Now, let me be very clear that we don’t condone any of the activities that you just cited. Possible use of chemical weapons, possible beheading of a young child, any human rights abuses – any of those things would give us serious cause for concern. That said, where we are in the broader geopolitical or political situation in Syria is – and one of the ongoing discussions that we’ve been having with Russia is how do we clearly delineate between these known terrorist groups – Nusrah and Daesh – and the moderate opposition, and how do we have a clear understanding of who is where so that we can, longer game here, get back in place a cessation of hostilities that is credible, that can also then jumpstart the political process.
QUESTION: So it sounds to me like what you’re saying is that even if these allegations are true, there’s still a chance that the United States would continue supporting these groups. Is that what you’re saying?
MR TONER: I’m not making any – I’m not, frankly, answering any hypotheticals. We just don’t know at this point. As I said, we would regard any of the acts that you mentioned or cited – and again, they are just allegations at this point – we’d take them very seriously and look into them and investigate them.
QUESTION: They’re not a red line. They’re not a red line to end U.S. support.
MR TONER: Again, I – so for a terrorist organization, there are fundamental actions, one of which is an intention to carry out terrorist attacks both within Syria but as well as on the West. Some of these groups – as I said, Nusrah and al-Qaida – or – well, al-Qaida is al-Nusrah; they’re one and the same – and Daesh – have expressed and indeed acted on these intentions. But as to the other members of the moderate Syrian opposition, look, we’re constantly evaluating their behavior. And frankly, for them to be a member of the moderate Syrian opposition and to be part of the cessation of hostilities and the Syrian Democratic Forces, it requires that they meet the standards. And those standards are respect for human rights and adherence to a cessation of hostilities.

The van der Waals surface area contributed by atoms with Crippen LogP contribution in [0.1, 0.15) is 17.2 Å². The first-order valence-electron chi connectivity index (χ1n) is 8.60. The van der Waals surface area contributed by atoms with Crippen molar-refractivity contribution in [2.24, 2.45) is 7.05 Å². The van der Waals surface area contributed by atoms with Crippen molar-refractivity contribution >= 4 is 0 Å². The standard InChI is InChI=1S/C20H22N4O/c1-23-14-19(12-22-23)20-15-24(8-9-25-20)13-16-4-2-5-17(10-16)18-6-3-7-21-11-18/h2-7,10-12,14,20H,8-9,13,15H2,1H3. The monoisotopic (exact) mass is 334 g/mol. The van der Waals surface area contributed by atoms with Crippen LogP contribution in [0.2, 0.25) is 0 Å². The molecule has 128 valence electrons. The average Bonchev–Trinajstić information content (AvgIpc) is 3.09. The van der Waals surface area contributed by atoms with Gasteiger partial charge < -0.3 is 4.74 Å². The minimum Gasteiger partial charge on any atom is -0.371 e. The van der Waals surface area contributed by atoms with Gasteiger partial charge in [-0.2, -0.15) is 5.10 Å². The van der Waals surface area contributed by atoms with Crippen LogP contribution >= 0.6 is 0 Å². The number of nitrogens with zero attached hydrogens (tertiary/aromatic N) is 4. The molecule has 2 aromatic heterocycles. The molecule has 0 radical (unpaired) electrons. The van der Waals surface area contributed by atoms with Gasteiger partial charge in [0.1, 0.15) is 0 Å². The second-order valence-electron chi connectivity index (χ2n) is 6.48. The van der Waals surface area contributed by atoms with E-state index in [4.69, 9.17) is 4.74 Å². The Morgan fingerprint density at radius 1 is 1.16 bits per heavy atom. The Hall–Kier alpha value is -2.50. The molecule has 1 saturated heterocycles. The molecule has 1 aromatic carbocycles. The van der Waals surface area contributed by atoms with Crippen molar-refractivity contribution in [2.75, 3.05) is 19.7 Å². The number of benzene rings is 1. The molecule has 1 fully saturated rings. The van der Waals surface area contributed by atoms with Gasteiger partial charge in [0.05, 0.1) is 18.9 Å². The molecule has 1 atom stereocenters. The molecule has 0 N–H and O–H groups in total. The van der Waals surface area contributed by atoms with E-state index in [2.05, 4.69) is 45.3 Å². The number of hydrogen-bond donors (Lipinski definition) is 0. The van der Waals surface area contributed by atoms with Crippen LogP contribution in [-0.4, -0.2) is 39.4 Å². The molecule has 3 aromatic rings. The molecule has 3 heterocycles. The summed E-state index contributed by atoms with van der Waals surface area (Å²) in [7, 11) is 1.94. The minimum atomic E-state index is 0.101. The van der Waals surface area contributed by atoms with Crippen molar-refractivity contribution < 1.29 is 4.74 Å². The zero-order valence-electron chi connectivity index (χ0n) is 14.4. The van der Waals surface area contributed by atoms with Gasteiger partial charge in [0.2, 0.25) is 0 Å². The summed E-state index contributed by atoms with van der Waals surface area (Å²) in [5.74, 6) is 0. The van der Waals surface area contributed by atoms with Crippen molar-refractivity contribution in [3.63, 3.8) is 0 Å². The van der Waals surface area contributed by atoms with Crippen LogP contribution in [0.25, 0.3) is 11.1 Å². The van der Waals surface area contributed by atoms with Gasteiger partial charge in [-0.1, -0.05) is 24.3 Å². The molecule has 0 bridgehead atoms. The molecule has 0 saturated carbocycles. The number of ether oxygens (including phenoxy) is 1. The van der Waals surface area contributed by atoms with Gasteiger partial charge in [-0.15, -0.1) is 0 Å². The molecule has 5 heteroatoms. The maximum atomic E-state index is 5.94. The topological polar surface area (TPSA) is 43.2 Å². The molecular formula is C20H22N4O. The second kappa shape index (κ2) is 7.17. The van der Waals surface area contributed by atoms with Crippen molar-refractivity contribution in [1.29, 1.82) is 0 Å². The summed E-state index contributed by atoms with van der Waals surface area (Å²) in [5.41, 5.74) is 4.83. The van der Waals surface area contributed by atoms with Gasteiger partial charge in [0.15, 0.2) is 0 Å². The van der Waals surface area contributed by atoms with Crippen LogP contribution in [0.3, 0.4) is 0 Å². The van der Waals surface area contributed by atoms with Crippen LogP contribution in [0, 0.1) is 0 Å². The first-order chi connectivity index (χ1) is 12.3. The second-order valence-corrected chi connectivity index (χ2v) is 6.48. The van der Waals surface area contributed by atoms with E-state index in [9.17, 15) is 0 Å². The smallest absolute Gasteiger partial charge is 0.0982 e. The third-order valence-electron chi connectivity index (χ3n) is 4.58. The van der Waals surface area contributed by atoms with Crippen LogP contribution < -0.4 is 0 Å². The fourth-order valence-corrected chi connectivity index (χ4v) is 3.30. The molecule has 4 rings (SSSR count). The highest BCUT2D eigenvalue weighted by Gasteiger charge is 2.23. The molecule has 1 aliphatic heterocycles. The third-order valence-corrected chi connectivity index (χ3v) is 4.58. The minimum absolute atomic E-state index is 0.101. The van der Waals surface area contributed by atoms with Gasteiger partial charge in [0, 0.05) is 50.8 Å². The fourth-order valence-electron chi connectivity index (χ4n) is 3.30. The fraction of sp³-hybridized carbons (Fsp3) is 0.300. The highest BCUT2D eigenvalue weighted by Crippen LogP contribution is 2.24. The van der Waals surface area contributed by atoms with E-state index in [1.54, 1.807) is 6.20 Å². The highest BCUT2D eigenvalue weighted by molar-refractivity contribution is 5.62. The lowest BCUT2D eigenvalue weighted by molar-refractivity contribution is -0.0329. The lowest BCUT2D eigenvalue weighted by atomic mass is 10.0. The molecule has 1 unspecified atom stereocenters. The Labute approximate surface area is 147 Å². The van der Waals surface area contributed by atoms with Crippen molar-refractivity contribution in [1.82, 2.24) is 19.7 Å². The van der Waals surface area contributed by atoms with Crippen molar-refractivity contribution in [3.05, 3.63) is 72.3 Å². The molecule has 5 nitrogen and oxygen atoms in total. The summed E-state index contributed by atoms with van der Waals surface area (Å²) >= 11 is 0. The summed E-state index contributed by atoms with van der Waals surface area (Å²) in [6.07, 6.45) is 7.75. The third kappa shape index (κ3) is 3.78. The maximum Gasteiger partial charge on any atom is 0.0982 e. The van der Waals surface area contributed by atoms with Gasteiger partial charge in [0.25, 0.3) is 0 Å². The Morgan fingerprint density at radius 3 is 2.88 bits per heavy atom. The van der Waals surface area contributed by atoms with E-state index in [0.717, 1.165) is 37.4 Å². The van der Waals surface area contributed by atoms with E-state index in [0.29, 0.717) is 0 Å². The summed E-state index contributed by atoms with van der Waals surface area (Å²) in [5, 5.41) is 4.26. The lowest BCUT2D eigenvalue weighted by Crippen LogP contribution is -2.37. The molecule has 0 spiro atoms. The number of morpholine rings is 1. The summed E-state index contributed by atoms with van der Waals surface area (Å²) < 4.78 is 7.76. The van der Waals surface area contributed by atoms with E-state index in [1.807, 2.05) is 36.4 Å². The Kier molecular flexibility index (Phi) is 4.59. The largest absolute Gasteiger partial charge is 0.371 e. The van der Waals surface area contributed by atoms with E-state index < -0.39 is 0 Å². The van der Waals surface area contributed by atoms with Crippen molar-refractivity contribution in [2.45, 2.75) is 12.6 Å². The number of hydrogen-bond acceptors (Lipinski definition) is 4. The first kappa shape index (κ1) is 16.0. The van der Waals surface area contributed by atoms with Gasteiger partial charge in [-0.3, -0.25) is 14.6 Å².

QUESTION: And does that include not using chemical weapons?
MR TONER: Of course.
QUESTION: Is that part of the standard?
MR TONER: Of course.
QUESTION: So you – you’re just – you’re still looking into the chemical weapons charges?
MR TONER: Yes. Yeah, I don’t have any updates on that.
QUESTION: There’s no —
MR TONER: Yeah.
QUESTION: Just to be clear, if a group was using chemical weapons, their funding would be cut off?
MR TONER: Again, I will not make any statements of one or the other until we know all the facts and have determined who is to blame for any – I mean, honestly, this is the first time I’m hearing about a report for use of chemical weapons. But again, we have also seen reports of the use of chemical weapons on another town, and we’re looking into that. So I mean, again, we just don’t have —
QUESTION: Does the State Department have a policy not to support groups that use chemical weapons?
MR TONER: We condemn the use of chemical weapons.
QUESTION: Yes, but do you have a policy of not supporting groups that do such things?
MR TONER: Again, we would evaluate any support for any groups that are engaged in any kind of activity that, frankly, go against international norms.
QUESTION: The other thing you said about —
QUESTION: A related question on ISIS?
QUESTION: The other thing you said was the possible beheading. Are you not convinced that the video is accurate?
MR TONER: No, I apologize. I’m just not aware that we’ve determined —
QUESTION: Who exactly is behind it?
MR TONER: — who is actually behind it.
QUESTION: All right.
MR TONER: Thank you.